top of page

Case Study: How Tech Layoffs Impact DEI

From tech giants such as Shutterfly to Google, Pinterest and others, over 162,000 employees from over 1,000 tech companies, were laid off in 2022¹. While the COVID-19 pandemic shook industries such as hospitality, tourism, and events, the tech industry went into a period of hyper growth with rapid expansion. But like many industries, hypergrowth slowed down dramatically, and by the end of 2022, they were faced with declining revenue and tough decisions to make. Amazon laid off over 18,000 workers², Meta cut 13% of their staff³, and Groupon laid off more than 1,000 workers¹ in an attempt to keep their company afloat.

While layoffs are the norm as the United States goes into recession, the layoffs in the tech industry affected minorities more than expected. As a predominately white, male-dominated industry, many minorities were the first to go, as their roles were widely viewed as expendable. As a result, employees are worried about DEI progress being stalled and, in some cases, eliminated. And the concern isn’t just with entry-level employees. A study done by Dynata found that 67% of senior leaders are concerned that their companies will be less diverse due to planned layoffs and continued reductions in headcount.⁴

Navigating layoffs is never easy, but we can learn a thing or two from companies like Twilio. When the company announced an 11% reduction in staff, the CEO said that the layoffs wouldn’t affect marginalized groups more than others⁵. While there is no “equitable way” to lay off employees, you can be respectful and mindful of how you cut. The approach of last in, first out does not work anymore, especially with the push for more diverse hiring and recruiting practices over the last 36 months. Marginalized groups, recent college graduates, and people with disabilities are more affected than others.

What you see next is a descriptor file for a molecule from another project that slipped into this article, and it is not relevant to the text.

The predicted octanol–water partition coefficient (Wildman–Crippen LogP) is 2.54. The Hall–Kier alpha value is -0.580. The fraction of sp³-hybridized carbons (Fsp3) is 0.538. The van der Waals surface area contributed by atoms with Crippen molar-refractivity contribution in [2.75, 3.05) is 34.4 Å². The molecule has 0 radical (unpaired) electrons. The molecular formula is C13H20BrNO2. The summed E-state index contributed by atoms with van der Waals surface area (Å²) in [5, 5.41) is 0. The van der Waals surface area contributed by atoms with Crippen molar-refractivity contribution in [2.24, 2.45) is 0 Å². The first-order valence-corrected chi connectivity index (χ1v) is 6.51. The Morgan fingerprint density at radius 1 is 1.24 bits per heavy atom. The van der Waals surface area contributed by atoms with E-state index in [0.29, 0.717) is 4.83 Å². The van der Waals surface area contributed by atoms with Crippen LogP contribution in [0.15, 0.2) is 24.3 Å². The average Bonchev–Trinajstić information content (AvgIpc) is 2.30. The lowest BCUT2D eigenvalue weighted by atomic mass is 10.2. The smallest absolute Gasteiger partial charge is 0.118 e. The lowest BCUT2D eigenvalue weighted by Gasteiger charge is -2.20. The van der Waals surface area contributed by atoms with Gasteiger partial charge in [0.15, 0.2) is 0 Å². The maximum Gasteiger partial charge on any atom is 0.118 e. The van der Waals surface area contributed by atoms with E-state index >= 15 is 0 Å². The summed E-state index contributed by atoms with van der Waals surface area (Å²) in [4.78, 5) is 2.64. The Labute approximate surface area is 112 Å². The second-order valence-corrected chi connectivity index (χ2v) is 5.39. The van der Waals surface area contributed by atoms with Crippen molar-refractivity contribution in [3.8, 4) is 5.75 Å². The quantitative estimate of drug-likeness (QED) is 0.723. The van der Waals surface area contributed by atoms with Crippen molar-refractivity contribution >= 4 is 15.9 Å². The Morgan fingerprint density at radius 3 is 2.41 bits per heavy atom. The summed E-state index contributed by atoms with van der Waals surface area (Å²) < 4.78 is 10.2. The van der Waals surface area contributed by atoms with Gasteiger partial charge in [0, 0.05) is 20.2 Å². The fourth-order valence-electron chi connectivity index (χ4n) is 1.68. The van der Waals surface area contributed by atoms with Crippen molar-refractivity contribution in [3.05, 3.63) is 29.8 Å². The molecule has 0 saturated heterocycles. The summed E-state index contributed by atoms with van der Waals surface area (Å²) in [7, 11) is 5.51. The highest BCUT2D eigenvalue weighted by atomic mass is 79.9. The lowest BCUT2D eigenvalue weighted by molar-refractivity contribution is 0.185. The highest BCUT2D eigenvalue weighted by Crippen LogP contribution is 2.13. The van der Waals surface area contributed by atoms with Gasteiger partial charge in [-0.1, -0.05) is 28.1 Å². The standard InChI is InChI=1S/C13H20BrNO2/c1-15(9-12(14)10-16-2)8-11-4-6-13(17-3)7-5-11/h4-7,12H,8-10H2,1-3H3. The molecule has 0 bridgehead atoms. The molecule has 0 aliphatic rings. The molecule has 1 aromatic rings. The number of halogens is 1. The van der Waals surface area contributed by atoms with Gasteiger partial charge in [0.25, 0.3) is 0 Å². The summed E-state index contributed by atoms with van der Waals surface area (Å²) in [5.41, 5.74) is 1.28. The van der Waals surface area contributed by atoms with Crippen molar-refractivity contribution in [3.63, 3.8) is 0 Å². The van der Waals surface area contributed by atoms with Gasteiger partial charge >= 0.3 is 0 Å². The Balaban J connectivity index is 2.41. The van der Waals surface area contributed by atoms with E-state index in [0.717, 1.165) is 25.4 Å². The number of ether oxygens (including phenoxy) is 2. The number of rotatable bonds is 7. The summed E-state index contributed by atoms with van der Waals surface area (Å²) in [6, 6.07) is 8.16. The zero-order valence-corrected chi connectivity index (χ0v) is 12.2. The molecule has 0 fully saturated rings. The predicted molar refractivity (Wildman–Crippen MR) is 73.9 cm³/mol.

It’s simple: companies' actions in 2023 must match the messages of 2020. Not only do layoffs affect progress, but if done wrong, they can also affect the company’s reputation. Whether it’s Glassdoor or a LinkedIn post, potential employees and vendors research before getting into business with or accepting a job offer. Having a reputation for laying off the majority of your minority employees is not a good look.

In 2023, accountability, transparency, and progress during layoffs matters. Don’t allow layoffs to wipe away all your DEI progress.



¹Tech layoff Tracker and startup layoff lists. (2023, January 17).

²Person, & Jeffrey Dastin, U. S. K. (2023, January 5). Amazon to cut 18,000 jobs as layoffs expand in Tech Sector. Reuters.

³ - Powering a Personal Wealth Movement. (2022, December 8). Meta layoffs - facebook continues to cut costs by cutting headcount. Forbes.

⁴Callahan, C. (2023, January 5). 'my biggest fear is a homogenous organization': Dei experts concerned about transparency around layoffs. WorkLife.

⁵Robison, K. (2022, September 15). Twilio may have just made the first big 'anti-racist' layoffs. Fortune.


bottom of page